Well, it’s not because the Setouchi Triennale 2016 is over that it’s too late for a few more interviews of the artists that took part in it, is it?
Recently, Esther Stocker and I exchanged a few e-mails about it, and she kindly answered a few of my questions. Here they are:
Can you tell us a little bit about yourself?
I am an Italian artist living in Vienna, Austria. Recently someone asked me:
“Are you the artist doing the black and white stuff?”
I guess that describes it pretty well.
How did you hear about the Setouchi Triennale? And what made you want to take part in it?
I was contacted by the curators.
It is a truly exceptional project. Not just because of the beauty of the landscapes and the previous great artworks. Also because of its deeply humanistic and idealistic intentions.
I think one can see and experience that on many levels.
Did you get to choose the location where your artwork is shown? If yes, what guided your choice?
Yes, I chose between some options of buildings on Awashima, and the kindergarten was my favorite.
To be honest, it would just have been most wonderful to have another new kindergarten there. It made me sad at first to see that such a beautiful place is not active anymore.
On the other hand, perhaps it now has become a “kindergarten for adults”.
To explain my intention, perhaps it is what I did anyway (or what artists do in general): it is now a place for aesthetic experience and playfulness in that sense.
I also did some designs for train stations – Uno Station, Bizentai, Hachihama and Tsunemya Stations.
Contours of Thinking on Awashima
What else can you tell us about your work for the Triennale?
About the train stations: I am very happy about that project because the works are really “in use”.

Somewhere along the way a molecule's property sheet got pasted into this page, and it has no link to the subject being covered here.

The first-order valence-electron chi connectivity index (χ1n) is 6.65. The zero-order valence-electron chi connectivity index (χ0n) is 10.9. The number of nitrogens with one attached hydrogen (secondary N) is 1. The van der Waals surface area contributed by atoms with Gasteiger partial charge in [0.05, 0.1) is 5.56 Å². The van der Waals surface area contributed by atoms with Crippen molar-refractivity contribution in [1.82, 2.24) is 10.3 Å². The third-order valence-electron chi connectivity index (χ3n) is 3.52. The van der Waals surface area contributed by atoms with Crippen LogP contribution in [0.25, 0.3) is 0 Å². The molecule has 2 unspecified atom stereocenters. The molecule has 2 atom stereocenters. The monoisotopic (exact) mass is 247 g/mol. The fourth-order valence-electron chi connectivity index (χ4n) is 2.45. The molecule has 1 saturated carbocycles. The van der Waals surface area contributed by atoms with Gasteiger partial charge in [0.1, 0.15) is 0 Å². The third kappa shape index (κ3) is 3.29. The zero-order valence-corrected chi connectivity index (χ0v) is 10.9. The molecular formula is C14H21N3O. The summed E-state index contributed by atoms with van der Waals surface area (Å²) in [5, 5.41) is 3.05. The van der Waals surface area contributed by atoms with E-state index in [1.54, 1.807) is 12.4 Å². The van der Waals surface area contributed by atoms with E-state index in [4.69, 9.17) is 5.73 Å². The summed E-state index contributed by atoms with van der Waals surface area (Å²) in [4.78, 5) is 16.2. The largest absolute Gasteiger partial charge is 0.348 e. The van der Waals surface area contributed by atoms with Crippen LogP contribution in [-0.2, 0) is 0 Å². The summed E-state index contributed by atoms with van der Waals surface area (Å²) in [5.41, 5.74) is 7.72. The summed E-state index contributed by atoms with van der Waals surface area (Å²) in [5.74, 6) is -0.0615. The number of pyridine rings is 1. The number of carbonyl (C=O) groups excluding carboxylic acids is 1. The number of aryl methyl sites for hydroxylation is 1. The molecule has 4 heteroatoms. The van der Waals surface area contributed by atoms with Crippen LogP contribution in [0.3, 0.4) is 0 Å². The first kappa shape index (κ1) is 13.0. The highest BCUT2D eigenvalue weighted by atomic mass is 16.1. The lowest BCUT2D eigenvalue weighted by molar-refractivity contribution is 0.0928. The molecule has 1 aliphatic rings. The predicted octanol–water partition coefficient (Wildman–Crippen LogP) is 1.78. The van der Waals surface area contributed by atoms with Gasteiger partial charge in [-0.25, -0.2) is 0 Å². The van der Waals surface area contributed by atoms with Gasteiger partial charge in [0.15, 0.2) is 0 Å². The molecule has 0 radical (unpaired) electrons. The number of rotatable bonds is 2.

Being a train traveler myself, I simply love the idea of that experience of transition. It is always an aesthetic experience.
I tried to give each station a different character but of course they are all connected by the same theme.
In these works I want to emphasize the potential of simple geometric patterns and how they can transform the station into something new, unknown. It is the transformation of a very known object by minimal use of patterns on the surface that fascinates me.
I am very much interested in the aspect of fiction shown by simple geometry.
Also in the potential of our imagination.
The same can be said about the kindergarten, I was looking for a structure where I could transform the inner architecture of the building into a structure for the mind.
In this sense the work is a Portrait of a Thinker, the lines of the center space are similar to how we measure things or give them rhythm.
There is truth in geometry and measurement of lines in space. But there is also truth in escaping from those lines, some thoughts wander off, lines escape, freedom takes place.
I believe we generally want to find and see things we did not expect or search for initially.
JR Uno Port Line Art Project
Thank you very much Esther for answering those questions and of course, for your art too.
On a personal note, I really liked Contours of Thinking, the kindergarten on Awashima, but you know me, I love artworks that you can enter, interact with and that “invade” public spaces. I think it was the best new piece on the island.
I have yet to see JR Uno Port Line Art Project (aka the train stations), but the pictures I saw were very interesting.
Note that the art in the train stations is permanent and always accessible. While I’ll confirm or not in March, it is my understanding that Contours of Thinking on Awashima is closed for the time being. However, I suspect that it will reopen on 2019, it really looked like a permanent artwork to me.
All the pictures were kindly provided by Ms Esther Stocker.
Photo credits: Esther Stocker portrait by PJ Robert, Tsuneyama Station by Shinpei Yokoyama. I assume that the other pictures are by Esther Stocker.